The World Bank Group on Wednesday approved a $100 million (about K73.4 billion) funding to improve water services and manage sanitation in Lilongwe City.
The six-year Lilongwe Water and Sanitation Project (LWSP) comprises a K55 billion ($75 million) credit and a K18.3 billion ($25 million) grant from the International Development Association (IDA).
Two thirds of the project funds will go towards the rehabilitation and expansion of the city’s water distribution network. This will include construction of a 27 kilometre (km) transmission mains and associated pumping stations and storage reservoirs.
It will also upgrade 142 km of existing distribution network and expand it by about 186 km to areas of the city not currently served by piped water.
World Bank country manager Greg Toulmin said the project will triple the city’s water supply by 2035 in line with the city requirements.
“Lilongwe City faces considerable water security challenges that must be addressed urgently to serve the growing population and enhance economic activities in the capital,” he said.
In his remarks, Lilongwe Water Board (LWB) chief executive officer (CEO) Alfonso Chikuni said the project will improve the systems hydraulic capacity and reduce losses by 10 percentage points.
“We are determined to provide our customers with more efficient services first by fixing the distribution network through this project,” he said.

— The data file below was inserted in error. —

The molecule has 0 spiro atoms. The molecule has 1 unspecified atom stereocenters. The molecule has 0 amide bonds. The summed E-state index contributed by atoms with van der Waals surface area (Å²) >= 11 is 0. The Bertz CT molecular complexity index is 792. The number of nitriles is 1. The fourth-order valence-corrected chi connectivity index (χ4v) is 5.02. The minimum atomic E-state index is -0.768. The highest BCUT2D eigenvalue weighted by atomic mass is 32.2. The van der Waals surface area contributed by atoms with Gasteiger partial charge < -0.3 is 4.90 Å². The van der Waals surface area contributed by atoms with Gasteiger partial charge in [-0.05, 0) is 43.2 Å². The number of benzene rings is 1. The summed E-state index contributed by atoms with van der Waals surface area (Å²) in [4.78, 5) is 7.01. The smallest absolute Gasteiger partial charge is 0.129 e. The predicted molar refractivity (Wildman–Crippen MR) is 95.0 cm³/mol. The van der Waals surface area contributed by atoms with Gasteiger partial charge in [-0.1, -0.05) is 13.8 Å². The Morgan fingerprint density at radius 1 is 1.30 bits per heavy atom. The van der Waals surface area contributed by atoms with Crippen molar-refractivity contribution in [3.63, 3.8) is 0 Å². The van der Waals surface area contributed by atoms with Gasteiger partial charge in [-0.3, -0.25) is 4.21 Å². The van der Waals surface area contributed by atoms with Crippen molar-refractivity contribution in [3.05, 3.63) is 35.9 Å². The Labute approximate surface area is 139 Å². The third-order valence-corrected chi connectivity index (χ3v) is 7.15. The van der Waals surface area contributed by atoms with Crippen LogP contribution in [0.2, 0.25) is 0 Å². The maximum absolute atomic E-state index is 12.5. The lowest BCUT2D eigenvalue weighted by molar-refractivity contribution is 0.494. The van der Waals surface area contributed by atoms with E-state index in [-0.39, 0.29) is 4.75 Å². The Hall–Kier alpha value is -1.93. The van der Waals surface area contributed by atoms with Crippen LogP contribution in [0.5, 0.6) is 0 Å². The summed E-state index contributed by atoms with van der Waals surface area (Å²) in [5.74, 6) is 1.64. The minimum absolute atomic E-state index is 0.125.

Lilongwe City Council (LCC) acting CEO Charles Makanga, whose council will be implementing the project jointly with LWB, said the project is a good starting point as there have not been any investments in the city’s ailing sanitation system for a long time.
While improving the distribution network, the water board is simultaneously increasing the capacity of Kamuzu Dam I to assure supply in view of increasing demand.
The project will also rehabilitate and expand the sewerage network (107 km) and the Kauma Sewage Treatment Plant, with 5 000 new sewer connections installed to benefit about 90 000 people.
There will be further support to construct 8 000 improved sanitation facilities benefitting about 160 000 people from poor and vulnerable households. Sanitation improvements will also cover some markets and schools.
With support from the International Finance Corporation–the private sector arm of the World Bank Group –LWB will also explore options for public-private partnership for water production expansion investments.